Housing Market: Fastest Pace for Single-Family Rent Growth in 15 Years


Manage episode 296201495 series 2915908
Player FM과 저희 커뮤니티의 Rich and Kathy Fettke and Kathy Fettke 콘텐츠는 모두 원 저작자에게 속하며 Player FM이 아닌 작가가 저작권을 갖습니다. 오디오는 해당 서버에서 직접 스트리밍 됩니다. 구독 버튼을 눌러 Player FM에서 업데이트 현황을 확인하세요. 혹은 다른 팟캐스트 앱에서 URL을 불러오세요.

Single-family rents are increasing at their fastest rate in almost 15 years. A new CoreLogic report shows that rent growth for single-family homes was up 5.9% year-over-year in April. That’s the fastest rate of growth since 2006, before the housing meltdown and the Great Recession.

Demand for detached homes has mushroomed because of the pandemic. Many Americans want more space inside their home as well as a place to go outside for fresh air. Remote work has also allowed for a migration to smaller cities and more remote locations. There’s also a lack of affordable for-sale homes to satisfy demand at lower income levels. All those factors are pushing people into rentals, and with that kind of demand, rents are moving higher.

CoreLogic’s Single-Family Rent Index

CoreLogic’s Single-Family Rent Index tracks SFRs. (1) That includes detached homes and single-family homes that are attached to other single-family homes, like condominiums. It analyzes the same group of homes over time to come up with a reading on rent growth.

The index shows that rent growth for detached homes is three times the rate of rent growth for units that are attached to other units. It also shows that rent growth for all kinds of units is now higher than it was before the pandemic.

CoreLogic economist, Molly Boesel, says: “While rent growth dipped significantly last April at the start of the pandemic, rising affordability issues and supply shortages in the for-sale housing market and ongoing demographic pressure from aging millennials have continued to place upward pressure on the single-family rental market.” She also sees these factors continuing and “leading to strong rent growth this year.”

Uneven Rent Growth Rate

The growth rate is somewhat uneven, however, between the low and high-priced rentals. CoreLogic says the difference is due to the uneven pace of the job recovery, which it refers to as a “K-shaped” recovery. It defines the low-priced tier as less than 75% of the regional median, and the high-priced tier as more than 125% of the local median.

Looking at the different price tiers: The rate of growth at the low end was 3.9% year-over-year in April. That’s up from 3.2% a year earlier. At the high end, the rate of growth was 6.1% compared to 2.2% in April of last year. That high-end increase is the fastest we’ve seen since May of 2006.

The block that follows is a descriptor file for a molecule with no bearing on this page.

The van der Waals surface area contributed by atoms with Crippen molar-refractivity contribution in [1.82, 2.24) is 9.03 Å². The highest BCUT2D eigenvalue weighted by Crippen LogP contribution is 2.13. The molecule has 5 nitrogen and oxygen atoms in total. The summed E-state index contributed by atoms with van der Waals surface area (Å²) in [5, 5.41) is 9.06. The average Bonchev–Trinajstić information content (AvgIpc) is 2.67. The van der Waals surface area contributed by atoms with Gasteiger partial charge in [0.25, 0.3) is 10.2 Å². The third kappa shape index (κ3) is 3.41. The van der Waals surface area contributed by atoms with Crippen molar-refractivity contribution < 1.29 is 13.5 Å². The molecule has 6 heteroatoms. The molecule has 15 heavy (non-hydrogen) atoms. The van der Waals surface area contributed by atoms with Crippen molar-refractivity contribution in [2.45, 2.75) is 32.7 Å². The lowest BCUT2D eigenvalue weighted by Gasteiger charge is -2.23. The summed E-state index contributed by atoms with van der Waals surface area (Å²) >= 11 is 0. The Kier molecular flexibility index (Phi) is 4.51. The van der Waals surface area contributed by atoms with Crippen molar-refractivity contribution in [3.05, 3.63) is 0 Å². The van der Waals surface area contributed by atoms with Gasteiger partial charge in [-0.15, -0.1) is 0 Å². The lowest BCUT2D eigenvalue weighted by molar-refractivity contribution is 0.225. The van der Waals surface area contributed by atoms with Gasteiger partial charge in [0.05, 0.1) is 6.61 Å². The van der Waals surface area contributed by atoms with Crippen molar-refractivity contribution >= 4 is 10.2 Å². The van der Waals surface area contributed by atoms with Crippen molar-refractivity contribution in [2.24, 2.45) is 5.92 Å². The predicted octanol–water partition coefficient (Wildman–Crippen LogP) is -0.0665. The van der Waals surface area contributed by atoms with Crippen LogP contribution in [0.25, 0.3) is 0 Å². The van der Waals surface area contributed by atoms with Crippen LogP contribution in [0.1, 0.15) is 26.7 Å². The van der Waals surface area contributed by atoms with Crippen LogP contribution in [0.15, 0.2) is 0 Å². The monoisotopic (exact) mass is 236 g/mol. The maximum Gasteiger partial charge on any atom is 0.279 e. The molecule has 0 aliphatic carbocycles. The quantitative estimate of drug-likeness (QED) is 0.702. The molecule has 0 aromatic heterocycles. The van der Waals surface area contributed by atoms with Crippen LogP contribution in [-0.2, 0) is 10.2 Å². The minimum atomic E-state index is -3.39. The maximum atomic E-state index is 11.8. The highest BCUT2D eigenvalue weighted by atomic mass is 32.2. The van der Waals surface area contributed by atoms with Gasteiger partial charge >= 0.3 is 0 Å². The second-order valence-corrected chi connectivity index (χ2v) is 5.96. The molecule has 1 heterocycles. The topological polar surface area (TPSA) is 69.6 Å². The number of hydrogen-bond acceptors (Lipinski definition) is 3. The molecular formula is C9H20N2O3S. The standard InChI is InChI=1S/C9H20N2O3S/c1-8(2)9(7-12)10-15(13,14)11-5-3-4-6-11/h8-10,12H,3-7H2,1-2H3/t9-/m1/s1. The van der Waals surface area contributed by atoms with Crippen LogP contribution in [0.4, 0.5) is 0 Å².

Rent Growth Highest for Detached SFRS

CoreLogic also analyzed the difference in rent growth for the various single-family property types. In addition to condos, those attached properties include duplexes, triplexes, quadplexes, townhomes, row-houses, and co-ops. CoreLogic found that rent growth for all tiers of detached homes accelerated most rapidly, at 7.9% year-over-year. The reading was just 2.2% for other kinds of single-family homes.

The report also shows the highest rent growth in lower-density cities that are attracting more renters. Phoenix tops that list with 12.2% rent growth. Tucson is a close second at 10.6%. Las Vegas, Atlanta, Austin, Dallas, Charlotte, Detroit, San Diego, and Houston round out the top ten.

Supply & Demand Dynamic

The CEO of one of the nation’s biggest institutional landlords, Dallas Tanner of Invitation Homes, says that he expects the current dynamic in the rental market to continue. During an interview with CNBC, he said: “You do not see anything in the numbers that suggest the supply and demand factors are going to change dramatically overnight.” (2)

He says with some 65 million millennials making major life decisions like buying or renting a home, he doesn’t expect a decrease in the need for housing. Although he views the housing market as healthy, he says we’re not building enough new homes each year to meet demand. According to St. Louis Fed, builders are producing about 1.5 million new units each year. (3) Tanner compared that to the late 1990s, and says the most urgent need right now is for more “more quality housing... across all spectrums.”


1 - https://www.corelogic.com/intelligence/inaccessibility-in-for-sale-housing-pushes-up-demand-for-single-family-rentals/

2 - https://www.cnbc.com/2021/06/18/invitation-homes-ceo-says-hes-not-worried-about-a-housing-bubble.html

3 - https://fred.stlouisfed.org/series/HOUST

266 에피소드